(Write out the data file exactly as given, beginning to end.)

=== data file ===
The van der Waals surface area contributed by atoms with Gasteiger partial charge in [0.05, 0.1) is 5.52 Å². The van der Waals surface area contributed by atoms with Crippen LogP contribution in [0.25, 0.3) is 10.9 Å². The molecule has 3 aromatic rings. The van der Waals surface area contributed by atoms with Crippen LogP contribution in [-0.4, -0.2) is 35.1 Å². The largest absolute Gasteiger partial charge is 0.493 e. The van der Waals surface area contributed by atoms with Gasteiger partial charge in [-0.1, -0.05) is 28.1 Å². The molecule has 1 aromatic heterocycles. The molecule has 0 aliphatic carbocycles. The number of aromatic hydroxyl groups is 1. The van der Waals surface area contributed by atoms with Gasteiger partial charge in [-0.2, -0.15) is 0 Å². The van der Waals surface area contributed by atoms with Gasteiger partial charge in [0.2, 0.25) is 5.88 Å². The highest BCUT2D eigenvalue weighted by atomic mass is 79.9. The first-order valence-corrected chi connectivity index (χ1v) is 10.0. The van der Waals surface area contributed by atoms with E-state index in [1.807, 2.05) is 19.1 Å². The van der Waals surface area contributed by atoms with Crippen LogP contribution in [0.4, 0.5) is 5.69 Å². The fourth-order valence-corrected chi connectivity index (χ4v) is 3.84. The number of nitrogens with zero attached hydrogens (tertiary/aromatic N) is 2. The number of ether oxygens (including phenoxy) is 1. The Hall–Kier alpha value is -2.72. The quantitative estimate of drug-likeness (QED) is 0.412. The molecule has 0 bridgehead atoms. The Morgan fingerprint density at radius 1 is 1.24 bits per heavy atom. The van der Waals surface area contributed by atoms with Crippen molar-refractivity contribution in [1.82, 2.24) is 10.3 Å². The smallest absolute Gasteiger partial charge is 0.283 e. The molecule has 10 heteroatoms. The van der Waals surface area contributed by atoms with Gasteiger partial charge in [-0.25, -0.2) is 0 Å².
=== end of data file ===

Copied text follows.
The van der Waals surface area contributed by atoms with Gasteiger partial charge in [0.05, 0.1) is 5.52 Å². The van der Waals surface area contributed by atoms with Crippen LogP contribution in [0.25, 0.3) is 10.9 Å². The molecule has 3 aromatic rings. The van der Waals surface area contributed by atoms with Crippen LogP contribution in [-0.4, -0.2) is 35.1 Å². The largest absolute Gasteiger partial charge is 0.493 e. The van der Waals surface area contributed by atoms with Gasteiger partial charge in [-0.1, -0.05) is 28.1 Å². The molecule has 1 aromatic heterocycles. The molecule has 0 aliphatic carbocycles. The number of aromatic hydroxyl groups is 1. The van der Waals surface area contributed by atoms with Gasteiger partial charge in [-0.2, -0.15) is 0 Å². The van der Waals surface area contributed by atoms with Gasteiger partial charge in [0.2, 0.25) is 5.88 Å². The highest BCUT2D eigenvalue weighted by atomic mass is 79.9. The first-order valence-corrected chi connectivity index (χ1v) is 10.0. The van der Waals surface area contributed by atoms with E-state index in [1.807, 2.05) is 19.1 Å². The van der Waals surface area contributed by atoms with Crippen LogP contribution in [0.4, 0.5) is 5.69 Å². The fourth-order valence-corrected chi connectivity index (χ4v) is 3.84. The number of nitrogens with zero attached hydrogens (tertiary/aromatic N) is 2. The number of ether oxygens (including phenoxy) is 1. The Hall–Kier alpha value is -2.72. The quantitative estimate of drug-likeness (QED) is 0.412. The molecule has 0 bridgehead atoms. The Morgan fingerprint density at radius 1 is 1.24 bits per heavy atom. The van der Waals surface area contributed by atoms with Crippen molar-refractivity contribution in [1.82, 2.24) is 10.3 Å². The smallest absolute Gasteiger partial charge is 0.283 e. The molecule has 10 heteroatoms. The van der Waals surface area contributed by atoms with Gasteiger partial charge in [-0.25, -0.2) is 0 Å².